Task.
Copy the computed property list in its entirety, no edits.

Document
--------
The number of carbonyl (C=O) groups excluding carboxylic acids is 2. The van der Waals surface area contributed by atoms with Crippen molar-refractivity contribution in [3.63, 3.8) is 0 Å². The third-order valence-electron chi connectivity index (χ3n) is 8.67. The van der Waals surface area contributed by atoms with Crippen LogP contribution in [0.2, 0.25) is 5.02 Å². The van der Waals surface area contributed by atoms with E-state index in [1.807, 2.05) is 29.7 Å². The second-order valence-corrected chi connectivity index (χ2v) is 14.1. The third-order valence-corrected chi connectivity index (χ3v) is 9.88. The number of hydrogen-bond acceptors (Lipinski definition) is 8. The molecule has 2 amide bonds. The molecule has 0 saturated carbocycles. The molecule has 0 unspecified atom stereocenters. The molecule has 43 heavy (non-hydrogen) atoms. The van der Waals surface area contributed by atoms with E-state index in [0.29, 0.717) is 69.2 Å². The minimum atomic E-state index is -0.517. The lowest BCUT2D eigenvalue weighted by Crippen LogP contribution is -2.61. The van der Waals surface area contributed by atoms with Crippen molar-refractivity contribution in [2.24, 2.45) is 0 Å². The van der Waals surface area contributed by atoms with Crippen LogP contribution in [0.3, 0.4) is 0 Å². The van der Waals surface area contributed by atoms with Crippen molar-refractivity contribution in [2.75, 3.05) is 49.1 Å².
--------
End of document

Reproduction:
The number of carbonyl (C=O) groups excluding carboxylic acids is 2. The van der Waals surface area contributed by atoms with Crippen molar-refractivity contribution in [3.63, 3.8) is 0 Å². The third-order valence-electron chi connectivity index (χ3n) is 8.67. The van der Waals surface area contributed by atoms with Crippen LogP contribution in [0.2, 0.25) is 5.02 Å². The van der Waals surface area contributed by atoms with E-state index in [1.807, 2.05) is 29.7 Å². The second-order valence-corrected chi connectivity index (χ2v) is 14.1. The third-order valence-corrected chi connectivity index (χ3v) is 9.88. The number of hydrogen-bond acceptors (Lipinski definition) is 8. The molecule has 2 amide bonds. The molecule has 0 saturated carbocycles. The molecule has 0 unspecified atom stereocenters. The molecule has 43 heavy (non-hydrogen) atoms. The van der Waals surface area contributed by atoms with E-state index in [0.29, 0.717) is 69.2 Å². The minimum atomic E-state index is -0.517. The lowest BCUT2D eigenvalue weighted by Crippen LogP contribution is -2.61. The van der Waals surface area contributed by atoms with Crippen molar-refractivity contribution in [2.24, 2.45) is 0 Å². The van der Waals surface area contributed by atoms with Crippen LogP contribution in [0.3, 0.4) is 0 Å². The van der Waals surface area contributed by atoms with Crippen molar-refractivity contribution in [2.75, 3.05) is 49.1 Å².